26.1.15

to fuse, to breath


to relate to another person/being/thing/event, it is to 'fuse.'

'fusion' comes from middle french 'fusion,' seen as early as 1550s, from latin word 'fundere,' meaning melting and pouring.

a lung transplant.

it's not a heart transplant- if you give your whole heart to another, well, you would be forfeiting your own life. lungs, you have a pair. everyone's a pair of lungs on average. you do not have working lung, you will end up gasping for air the whole time. life turns into a maelstrom.

we can now do a very successful single or double-lung transplant. yes, one may open one's thorax to full capacity- though open cavity surgeries are becoming rarer, this procedure may require full-access. nothing held back.

in naked vulnerability, a surgeon will gently remove the old lung. then the donor lung gets attached, 3 little vessels then connects the donor lung and the body: airway, pulmonary artery and pulmonary vein. and the the body is closed. and one hopes for a successful fusion.

the patient will take immuno-suppresant, probably till the last step to the grave.  once accepted, one need to take care of the presence of another with care- they will live within one's life, and because they are essentially different from self, it will always need to be looked after as such.

one may also suffer with infection. the foreign lives that seeped through and settles down, colonizing the body with vicious hunger.  just like the difficult emotions we receive from our relationships that may end up poisoning the whole person.

the upside is that many people with new lungs will gain a chance to life, to live to the fullest potential once again.  the foreign lung becomes part of the existing circuitry. welded on, day and night, repaired and fused by living cells. it requires time, effort and nourishment.  just like the beautiful circuitry of CPU board, once integrated, it will complete the unit once again. life hums again.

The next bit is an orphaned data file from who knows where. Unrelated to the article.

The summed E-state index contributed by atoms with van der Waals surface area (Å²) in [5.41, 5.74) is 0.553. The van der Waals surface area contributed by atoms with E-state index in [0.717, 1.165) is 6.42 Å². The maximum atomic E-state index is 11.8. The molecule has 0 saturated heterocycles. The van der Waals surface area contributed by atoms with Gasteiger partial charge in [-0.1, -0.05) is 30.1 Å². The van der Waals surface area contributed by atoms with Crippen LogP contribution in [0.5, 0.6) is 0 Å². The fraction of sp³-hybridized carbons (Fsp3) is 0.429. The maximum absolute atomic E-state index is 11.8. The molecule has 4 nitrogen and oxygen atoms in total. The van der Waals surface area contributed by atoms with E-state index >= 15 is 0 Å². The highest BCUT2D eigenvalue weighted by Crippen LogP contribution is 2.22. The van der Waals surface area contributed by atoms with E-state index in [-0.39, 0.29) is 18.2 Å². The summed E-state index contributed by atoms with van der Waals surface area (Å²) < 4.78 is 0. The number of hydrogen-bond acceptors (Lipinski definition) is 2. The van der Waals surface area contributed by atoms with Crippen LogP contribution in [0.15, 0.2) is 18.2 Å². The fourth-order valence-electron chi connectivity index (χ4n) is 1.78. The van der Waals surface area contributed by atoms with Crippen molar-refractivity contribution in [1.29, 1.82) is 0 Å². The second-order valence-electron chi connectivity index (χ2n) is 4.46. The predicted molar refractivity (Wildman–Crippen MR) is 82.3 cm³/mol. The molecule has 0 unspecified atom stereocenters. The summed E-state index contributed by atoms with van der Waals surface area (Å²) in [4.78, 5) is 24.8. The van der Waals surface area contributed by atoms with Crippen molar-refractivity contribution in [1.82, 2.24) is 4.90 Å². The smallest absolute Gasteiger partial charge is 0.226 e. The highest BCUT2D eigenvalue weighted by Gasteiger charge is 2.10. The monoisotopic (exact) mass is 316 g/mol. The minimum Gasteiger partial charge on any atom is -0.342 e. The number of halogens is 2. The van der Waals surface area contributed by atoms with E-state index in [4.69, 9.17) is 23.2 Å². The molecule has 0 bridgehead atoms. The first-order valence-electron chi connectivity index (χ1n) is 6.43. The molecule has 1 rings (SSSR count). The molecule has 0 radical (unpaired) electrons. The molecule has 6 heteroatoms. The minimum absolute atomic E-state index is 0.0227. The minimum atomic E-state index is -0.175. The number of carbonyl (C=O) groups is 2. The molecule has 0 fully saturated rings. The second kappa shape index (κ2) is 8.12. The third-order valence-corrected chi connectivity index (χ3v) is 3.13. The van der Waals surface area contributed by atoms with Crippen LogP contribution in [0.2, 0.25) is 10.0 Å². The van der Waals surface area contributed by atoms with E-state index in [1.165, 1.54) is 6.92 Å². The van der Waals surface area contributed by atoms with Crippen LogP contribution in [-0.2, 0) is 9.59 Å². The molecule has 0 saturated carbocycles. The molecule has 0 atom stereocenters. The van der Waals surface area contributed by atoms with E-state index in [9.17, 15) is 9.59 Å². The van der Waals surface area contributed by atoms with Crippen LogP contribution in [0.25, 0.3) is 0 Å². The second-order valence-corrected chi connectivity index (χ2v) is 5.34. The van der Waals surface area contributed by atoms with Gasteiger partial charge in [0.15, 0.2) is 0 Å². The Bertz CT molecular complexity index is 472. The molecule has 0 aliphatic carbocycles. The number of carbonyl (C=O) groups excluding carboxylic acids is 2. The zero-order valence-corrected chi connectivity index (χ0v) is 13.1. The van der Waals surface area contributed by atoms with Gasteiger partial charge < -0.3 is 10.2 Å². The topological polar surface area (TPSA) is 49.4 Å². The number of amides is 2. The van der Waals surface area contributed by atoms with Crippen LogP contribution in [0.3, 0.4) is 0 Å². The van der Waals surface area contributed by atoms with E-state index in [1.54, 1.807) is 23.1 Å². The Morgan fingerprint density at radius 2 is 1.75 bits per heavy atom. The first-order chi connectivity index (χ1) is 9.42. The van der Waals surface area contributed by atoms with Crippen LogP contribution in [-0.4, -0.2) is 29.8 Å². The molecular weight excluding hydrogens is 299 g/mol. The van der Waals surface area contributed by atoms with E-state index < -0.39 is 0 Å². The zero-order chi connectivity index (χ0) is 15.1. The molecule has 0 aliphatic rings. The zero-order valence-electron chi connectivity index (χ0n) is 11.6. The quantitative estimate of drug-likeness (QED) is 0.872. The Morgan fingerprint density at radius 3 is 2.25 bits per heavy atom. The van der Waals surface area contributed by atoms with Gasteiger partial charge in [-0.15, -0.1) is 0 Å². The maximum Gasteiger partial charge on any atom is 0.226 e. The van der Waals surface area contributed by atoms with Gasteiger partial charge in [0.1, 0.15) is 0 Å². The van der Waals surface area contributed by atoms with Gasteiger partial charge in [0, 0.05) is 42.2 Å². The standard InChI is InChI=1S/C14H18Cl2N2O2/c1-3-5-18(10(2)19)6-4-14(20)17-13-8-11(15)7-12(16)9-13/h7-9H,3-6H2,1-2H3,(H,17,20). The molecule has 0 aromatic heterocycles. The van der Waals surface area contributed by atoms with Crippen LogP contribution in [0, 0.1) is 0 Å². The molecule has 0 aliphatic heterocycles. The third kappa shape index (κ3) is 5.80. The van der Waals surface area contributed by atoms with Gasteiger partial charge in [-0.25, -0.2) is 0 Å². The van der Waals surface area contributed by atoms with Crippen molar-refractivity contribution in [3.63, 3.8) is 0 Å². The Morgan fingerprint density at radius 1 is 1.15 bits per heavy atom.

the donor may cease to exist before the death of recipient. may be the donor have died already.

one may learn the story of the donor. one may never find out.

but the lung, isolated and willingly given to another person, will fuse, to give life. to continue life.

this is how i view love.
we fuse with one another.
we freely give parts of one another, in open vulnerability.
and though it becomes part of us, as individuals, it was never one's own. and it will need care through the course of time. but it will complete us, it will let us breath and look up, to realize that we are no longer drowning in maelstrom, short of breath.

it lets us live.

to fuse.

what a luxury, being a human being.
love to all.

1 comment:

  1. In this transplant, the fusion is necessary: one element has failed and needs help. Still, the human body would prefer to be independent, to function whole and alone. In love, this is anathema and we fuse, becoming stronger because of it, whilst becoming paradoxically vulnerable to its possible loss. I would rather a life filled with love than independence, the strength and happiness of someone within you, fused.

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